On Saturday Steuart Pittman announced he will seek an ethics investigation into a memo sent from Anne Arundel County. Pittman claims the memo — which features county letterhead — was actually campaign materials using county resources.
“He was very smart and very sincere,” she said. “He really wanted to make a difference. He cared about low-income people and he was willing to work hard for not a lot of money.”
Pittman spent two years with ACORN in Chicago before he transferred to the organization’s Des Moines chapter. While in Iowa, Pittman also married his first wife, Karen Cunnyngham — whom he would eventually divorce in 2008 — and had a daughter, Jesse.
The farmer-turned-activist took a brief hiatus from ACORN when he moved back to Washington, D.C., in 1990 to work for the National Low Income Housing Coalition. Pittman rejoined ACORN as the director for national campaigns in 1992 and officially left the organization in 1994.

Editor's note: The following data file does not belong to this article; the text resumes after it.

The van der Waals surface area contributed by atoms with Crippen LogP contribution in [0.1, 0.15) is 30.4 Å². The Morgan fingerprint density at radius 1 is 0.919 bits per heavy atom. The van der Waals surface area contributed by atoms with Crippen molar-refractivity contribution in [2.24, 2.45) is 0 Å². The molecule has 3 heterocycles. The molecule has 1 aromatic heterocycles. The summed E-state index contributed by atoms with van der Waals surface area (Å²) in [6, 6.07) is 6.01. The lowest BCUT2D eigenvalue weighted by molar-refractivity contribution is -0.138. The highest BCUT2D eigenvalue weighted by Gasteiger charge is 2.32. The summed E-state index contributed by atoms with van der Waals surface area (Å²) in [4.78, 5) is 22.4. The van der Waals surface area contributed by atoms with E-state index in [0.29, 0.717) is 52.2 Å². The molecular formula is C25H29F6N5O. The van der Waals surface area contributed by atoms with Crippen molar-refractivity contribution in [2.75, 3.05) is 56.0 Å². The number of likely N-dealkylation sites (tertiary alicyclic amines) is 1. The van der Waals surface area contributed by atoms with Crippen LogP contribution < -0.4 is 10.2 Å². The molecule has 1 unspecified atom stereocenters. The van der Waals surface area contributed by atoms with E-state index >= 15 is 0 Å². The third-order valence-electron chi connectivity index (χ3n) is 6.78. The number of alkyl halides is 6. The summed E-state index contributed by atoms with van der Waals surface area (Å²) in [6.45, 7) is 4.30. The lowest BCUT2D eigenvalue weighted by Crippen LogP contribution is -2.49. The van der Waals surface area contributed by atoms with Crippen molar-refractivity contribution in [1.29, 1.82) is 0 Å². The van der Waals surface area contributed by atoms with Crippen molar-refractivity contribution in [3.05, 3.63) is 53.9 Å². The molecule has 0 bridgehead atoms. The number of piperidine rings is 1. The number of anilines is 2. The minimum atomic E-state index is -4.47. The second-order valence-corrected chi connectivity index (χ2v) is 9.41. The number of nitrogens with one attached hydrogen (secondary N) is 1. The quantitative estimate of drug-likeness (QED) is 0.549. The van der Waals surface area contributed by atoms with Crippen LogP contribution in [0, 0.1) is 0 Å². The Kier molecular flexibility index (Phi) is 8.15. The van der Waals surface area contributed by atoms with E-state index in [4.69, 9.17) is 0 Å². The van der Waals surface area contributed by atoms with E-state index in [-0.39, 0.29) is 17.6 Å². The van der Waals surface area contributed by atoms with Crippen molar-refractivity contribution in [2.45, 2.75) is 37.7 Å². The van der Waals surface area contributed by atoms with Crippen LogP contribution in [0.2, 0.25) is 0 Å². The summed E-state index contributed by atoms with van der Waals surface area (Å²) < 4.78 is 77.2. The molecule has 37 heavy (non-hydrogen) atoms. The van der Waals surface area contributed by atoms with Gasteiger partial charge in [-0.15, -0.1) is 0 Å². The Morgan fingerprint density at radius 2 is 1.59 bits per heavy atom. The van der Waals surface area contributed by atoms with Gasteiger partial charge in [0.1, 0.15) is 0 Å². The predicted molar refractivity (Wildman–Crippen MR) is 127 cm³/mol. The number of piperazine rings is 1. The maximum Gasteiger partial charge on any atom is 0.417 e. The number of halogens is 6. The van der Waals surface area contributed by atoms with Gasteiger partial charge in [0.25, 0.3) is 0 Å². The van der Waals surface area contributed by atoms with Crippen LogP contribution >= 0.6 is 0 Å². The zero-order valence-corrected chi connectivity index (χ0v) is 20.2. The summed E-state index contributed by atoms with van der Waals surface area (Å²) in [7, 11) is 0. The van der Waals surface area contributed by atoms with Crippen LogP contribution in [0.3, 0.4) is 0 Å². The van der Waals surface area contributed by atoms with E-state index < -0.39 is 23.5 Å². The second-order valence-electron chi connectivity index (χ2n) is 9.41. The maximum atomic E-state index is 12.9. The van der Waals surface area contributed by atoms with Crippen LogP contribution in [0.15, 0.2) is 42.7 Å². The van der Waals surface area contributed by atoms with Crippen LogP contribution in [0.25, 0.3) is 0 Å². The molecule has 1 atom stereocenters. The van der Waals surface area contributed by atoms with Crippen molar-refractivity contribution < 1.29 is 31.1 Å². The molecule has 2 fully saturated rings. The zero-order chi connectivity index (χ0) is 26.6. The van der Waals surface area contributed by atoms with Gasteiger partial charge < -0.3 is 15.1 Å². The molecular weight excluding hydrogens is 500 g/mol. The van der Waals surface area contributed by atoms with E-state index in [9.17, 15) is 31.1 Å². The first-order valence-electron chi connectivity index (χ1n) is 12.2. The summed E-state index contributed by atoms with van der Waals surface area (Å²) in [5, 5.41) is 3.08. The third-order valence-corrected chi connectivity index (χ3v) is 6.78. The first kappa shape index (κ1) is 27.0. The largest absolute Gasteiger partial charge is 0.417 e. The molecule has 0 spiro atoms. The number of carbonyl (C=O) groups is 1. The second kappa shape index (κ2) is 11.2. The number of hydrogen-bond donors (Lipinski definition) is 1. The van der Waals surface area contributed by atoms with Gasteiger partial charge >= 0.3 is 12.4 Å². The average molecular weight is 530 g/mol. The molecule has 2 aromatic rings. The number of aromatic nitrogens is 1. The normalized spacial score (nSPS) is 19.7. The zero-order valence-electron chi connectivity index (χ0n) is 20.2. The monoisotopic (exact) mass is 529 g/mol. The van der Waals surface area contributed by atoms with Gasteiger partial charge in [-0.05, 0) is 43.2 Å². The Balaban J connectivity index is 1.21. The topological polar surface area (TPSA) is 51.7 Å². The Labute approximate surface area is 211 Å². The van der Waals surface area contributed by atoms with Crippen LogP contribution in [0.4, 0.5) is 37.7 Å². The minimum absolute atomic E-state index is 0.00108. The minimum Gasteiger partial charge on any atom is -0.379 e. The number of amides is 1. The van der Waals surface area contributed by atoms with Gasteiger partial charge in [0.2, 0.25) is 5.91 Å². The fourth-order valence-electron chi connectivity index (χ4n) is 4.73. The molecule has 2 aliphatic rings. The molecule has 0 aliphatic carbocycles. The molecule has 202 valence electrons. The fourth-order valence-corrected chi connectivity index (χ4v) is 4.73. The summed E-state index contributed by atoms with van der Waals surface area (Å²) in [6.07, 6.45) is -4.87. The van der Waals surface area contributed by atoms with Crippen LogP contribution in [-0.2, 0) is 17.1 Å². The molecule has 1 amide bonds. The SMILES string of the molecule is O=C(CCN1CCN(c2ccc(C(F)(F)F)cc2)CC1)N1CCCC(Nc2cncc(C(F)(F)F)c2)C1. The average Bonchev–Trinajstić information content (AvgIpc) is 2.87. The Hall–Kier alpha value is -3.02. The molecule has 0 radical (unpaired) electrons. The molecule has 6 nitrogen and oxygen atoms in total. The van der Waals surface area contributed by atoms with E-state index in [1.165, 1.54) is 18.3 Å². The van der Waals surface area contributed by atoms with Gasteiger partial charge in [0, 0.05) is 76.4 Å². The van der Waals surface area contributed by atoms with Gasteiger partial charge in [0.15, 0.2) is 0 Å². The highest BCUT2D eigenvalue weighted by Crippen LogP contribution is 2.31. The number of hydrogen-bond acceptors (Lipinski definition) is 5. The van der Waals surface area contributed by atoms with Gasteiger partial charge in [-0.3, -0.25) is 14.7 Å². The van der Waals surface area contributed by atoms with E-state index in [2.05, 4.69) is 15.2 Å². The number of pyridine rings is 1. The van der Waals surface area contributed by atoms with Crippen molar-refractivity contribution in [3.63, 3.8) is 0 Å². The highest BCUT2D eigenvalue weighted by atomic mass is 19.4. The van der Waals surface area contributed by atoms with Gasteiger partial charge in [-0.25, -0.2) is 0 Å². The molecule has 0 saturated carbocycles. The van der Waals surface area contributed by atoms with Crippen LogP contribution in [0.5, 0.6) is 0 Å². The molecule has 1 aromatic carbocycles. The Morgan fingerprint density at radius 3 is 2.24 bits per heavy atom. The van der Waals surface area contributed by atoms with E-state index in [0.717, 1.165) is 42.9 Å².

After Pittman left the organization, ACORN was accused of voter registration fraud several times before its ultimate demise in 2010. The organization put on “Project Vote” events aimed to increase voter participation in urban areas.
Ahead of the 2008 presidential election, ACORN had been accused of paying employees for signing up voters and forcing them to meet quotas, throwing away Republican registration cards and falsifying voter information in several states — including Nevada, Colorado, Indiana and North Carolina, The New York Times reported.
Most of the allegations were unfounded. The nonpartisan Congressional Research Center did not find any evidence of voter fraud between 2004 and 2009.